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As a free market-oriented conservative, I tend to cast a wary eye at government subsidy programs. With the U. S. national debt at $31 trillion, Congress should too. 

Simply labeling government expenditures "investments" – as is all too often the case – shouldn't excuse taking a hard look at the effectiveness and efficiency of particular spending programs. This is true as well for "safety net" programs aimed at providing subsidies to low-income persons, such as programs providing food stamps, school lunches, or public housing. 

But as Congress moves forward with the appropriations process this year, there's a particular "safety net" program worth highlighting that, to my mind, deserves to be extended, albeit perhaps with some reforms directed at mending it by enhancing its fiscal integrity. This is the Affordable Connectivity Program (ACP) which provides eligible low-income households with a redeemable monthly subsidy to support broadband adoption. 

Created by the Infrastructure Investment and Jobs Act in 2021 and overseen by the Federal Communications Commission, the ACP began operating at the beginning of 2022. Congress appropriated $14.2 billion to provide eligible lower-income households with a monthly subsidy up to $30 ($75 on qualifying Tribal lands) that recipients may apply to acquire the Internet service package of their choice from any participating Internet service provider (ISP).

Additionally, the program provides up to $100 on a one-time basis that may be used towards the purchase of a laptop, desktop computer, or tablet from participating Internet providers.

According to a May 2022 White House Fact Sheet, at least twenty of the leading ISPs – covering more than 80% of the U.S. population across urban, suburban, and rural areas – offer ACP-eligible households high-speed, high-quality Internet service plans for no more than $30 per month. So, for these households, their basic Internet service is essentially free.

As of the end of February 2023, more than 16 million households have signed up to receive the ACP benefit. The Biden Administration calculates the "savings" realized by all the program's beneficiaries at $500 million per month – but of course these savings are also a "cost" to the Treasury.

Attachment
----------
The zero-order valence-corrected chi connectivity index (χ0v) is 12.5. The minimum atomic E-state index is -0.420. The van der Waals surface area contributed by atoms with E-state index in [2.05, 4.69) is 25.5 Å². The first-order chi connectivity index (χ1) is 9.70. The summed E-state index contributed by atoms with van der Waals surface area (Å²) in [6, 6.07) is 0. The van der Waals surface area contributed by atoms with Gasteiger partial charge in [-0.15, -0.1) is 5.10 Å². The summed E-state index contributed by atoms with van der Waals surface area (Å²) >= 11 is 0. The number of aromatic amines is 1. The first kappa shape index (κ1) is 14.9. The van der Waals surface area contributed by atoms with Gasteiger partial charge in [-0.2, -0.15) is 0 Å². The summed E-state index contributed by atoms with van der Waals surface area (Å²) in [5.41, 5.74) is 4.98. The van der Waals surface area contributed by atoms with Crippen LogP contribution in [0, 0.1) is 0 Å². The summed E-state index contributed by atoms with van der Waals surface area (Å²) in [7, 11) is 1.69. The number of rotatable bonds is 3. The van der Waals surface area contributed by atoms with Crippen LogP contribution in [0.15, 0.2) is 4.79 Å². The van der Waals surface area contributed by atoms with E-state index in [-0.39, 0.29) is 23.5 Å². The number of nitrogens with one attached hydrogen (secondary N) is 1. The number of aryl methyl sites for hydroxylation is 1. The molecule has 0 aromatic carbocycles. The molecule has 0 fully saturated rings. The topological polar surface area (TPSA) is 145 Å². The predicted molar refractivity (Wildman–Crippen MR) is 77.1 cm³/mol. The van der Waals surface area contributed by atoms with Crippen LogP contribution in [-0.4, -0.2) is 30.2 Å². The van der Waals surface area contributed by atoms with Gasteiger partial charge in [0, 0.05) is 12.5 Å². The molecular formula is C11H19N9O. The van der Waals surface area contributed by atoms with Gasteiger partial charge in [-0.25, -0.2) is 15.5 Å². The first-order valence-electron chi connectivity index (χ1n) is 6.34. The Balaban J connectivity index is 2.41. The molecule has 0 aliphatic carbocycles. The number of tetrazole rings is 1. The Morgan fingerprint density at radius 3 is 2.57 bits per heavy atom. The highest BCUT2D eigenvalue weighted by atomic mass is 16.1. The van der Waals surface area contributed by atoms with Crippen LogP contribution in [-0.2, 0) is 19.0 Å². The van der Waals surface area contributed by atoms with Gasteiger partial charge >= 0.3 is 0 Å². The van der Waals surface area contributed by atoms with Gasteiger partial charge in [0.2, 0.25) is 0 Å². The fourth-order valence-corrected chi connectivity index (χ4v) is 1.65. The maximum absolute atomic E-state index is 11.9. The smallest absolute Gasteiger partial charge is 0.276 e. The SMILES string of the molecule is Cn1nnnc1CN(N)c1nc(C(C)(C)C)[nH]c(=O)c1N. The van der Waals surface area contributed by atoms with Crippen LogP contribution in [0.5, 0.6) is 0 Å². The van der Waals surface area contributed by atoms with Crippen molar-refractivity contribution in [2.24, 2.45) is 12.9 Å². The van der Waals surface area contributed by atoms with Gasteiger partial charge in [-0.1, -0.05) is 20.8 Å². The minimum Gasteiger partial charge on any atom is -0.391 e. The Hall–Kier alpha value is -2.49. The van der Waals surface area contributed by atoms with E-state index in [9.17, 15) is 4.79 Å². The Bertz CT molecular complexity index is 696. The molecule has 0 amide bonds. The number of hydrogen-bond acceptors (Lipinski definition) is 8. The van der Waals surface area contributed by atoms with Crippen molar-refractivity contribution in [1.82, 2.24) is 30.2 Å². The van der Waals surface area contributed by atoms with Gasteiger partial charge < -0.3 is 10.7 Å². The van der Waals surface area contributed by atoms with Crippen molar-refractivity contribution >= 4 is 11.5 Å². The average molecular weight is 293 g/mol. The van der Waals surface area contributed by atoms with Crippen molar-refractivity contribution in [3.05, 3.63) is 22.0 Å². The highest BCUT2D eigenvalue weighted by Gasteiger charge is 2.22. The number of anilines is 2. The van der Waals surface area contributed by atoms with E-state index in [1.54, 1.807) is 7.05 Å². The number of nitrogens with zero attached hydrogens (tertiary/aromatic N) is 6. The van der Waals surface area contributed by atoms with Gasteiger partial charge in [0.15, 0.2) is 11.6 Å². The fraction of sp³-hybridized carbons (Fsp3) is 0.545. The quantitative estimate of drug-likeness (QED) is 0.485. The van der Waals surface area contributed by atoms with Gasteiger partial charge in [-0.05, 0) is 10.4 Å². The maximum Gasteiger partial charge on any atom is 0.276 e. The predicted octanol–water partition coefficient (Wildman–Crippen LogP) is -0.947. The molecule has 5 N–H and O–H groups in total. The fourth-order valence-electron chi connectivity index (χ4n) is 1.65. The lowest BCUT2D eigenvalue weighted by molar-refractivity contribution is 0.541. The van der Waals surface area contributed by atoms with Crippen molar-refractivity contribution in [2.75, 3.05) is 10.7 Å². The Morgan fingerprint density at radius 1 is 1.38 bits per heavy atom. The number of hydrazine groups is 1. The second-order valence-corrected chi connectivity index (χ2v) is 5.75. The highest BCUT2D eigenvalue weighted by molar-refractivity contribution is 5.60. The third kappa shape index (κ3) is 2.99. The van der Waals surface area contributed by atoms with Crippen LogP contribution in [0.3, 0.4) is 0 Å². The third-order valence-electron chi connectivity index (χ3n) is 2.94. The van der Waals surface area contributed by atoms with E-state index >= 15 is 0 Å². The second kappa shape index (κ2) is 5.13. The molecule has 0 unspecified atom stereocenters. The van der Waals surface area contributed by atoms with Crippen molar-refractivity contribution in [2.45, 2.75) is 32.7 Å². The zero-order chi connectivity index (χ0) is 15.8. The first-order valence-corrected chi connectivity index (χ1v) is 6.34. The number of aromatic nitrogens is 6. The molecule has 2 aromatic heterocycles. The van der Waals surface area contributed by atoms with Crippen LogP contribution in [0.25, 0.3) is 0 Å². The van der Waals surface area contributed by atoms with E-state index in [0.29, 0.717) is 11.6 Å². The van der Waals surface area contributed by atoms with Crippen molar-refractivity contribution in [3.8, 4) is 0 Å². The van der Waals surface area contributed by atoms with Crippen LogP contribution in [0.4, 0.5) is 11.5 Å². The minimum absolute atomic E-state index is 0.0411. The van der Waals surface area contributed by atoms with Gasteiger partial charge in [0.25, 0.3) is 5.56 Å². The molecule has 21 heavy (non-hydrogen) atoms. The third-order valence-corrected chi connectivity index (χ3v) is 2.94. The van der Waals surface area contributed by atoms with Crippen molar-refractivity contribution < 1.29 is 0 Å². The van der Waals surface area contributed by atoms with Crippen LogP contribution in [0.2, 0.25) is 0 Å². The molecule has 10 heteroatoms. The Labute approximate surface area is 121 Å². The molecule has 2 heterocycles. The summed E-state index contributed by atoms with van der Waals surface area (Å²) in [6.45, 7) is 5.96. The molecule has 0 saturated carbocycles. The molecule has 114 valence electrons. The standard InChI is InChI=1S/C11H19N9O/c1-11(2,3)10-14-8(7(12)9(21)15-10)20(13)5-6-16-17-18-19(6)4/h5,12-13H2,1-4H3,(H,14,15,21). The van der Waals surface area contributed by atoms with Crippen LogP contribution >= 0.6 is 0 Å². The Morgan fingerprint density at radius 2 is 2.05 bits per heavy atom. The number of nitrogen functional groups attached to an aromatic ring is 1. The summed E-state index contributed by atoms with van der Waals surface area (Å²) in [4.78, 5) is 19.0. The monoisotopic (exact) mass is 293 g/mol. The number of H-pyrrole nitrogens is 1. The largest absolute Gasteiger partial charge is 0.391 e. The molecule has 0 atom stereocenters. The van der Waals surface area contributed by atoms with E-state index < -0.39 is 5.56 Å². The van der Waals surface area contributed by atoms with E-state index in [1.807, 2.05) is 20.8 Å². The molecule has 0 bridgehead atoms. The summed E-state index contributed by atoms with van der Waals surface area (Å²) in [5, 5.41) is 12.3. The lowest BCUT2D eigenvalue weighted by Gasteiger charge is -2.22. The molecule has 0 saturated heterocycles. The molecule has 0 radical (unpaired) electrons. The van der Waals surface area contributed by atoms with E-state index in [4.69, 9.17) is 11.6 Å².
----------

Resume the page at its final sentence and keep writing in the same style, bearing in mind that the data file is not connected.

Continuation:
But here's the problem. Based on current estimates, given the current rate of spending, it's likely the ACP will run out of already appropriated funds by year-end, or shortly thereafter. Congress should focus now on whether the program should be extended.

In my view, it should be. Foremost, to the extent any doubt existed before the pandemic, it is now obvious that, for most people, having access to a high-speed broadband connection plays an important role in enhancing, if not in many cases determining, a person's quality of life. The ability to take advantage of various educational opportunities, apply for jobs, interact effectively with government websites to obtain critical public services, participate in community activities, use social media, or just connect with family and friends, usually requires adequate broadband access. There's no doubt that the lack of a broadband connection often puts lower-income persons who are unable to afford one at a distinct disadvantage. This not only impairs their own prospects for advancement, but their impairment adversely impacts overall societal welfare.

The ACP has features that make it superior to some other subsidy programs aimed at lower-income persons, including other safety-net programs in the telecom area. For example, because the ACP monthly benefit takes the form of a voucher that can be used to acquire broadband service from any of the participating ISPs, consumers are empowered to choose the provider with a plan that best meets their needs. And, on the other side of the coin, the exercise of choice by consumers should stimulate further competition among participating ISPs, especially if some of the providers without large market shares are able to land new customers.

But in extending the ACP program, it is appropriate for Congress to consider reforms to ensure it's operating on a fiscally responsible, sustainable basis. The current eligibility threshold is set at or below 200% of the federal poverty guidelines – presently $60,000 in income for a household with four persons. Or a household may be eligible if a member of the household participates in any of several other programs, such as SNAP or federal housing assistance. Reducing the eligibility threshold in one way or another to some lower level could still protect those truly in need. For example, eligibility for participation in the FCC's Lifeline program, which also supports telecommunications access for low-income households, is set at or below 135% of the federal poverty level. Presently, this is $40,500 for a four-person household.

A lower eligibility threshold would enable the funds available to last longer, while also helping to maintain broad public support for the program.

And in extending the ACP, Congress also should consider incorporating strong independent accountability and transparency measures, along with frequent reporting to Congress to facilitate congressional oversight aimed at minimizing any waste, fraud, and abuse in the program.

The evidence shows that in both rural and urban areas, and in both so-called Red and Blue states, the Affordable Connectivity Program is enabling millions of low-income persons to obtain a broadband connection that otherwise they might not be able to acquire. This is not only good for the beneficiaries, but also good for America.

So, in considering the Affordable Connectivity Program, Congress should extend it, while mending it.

Randolph May is President of the Free State Foundation, a free market-oriented think tank in Rockville, MD.

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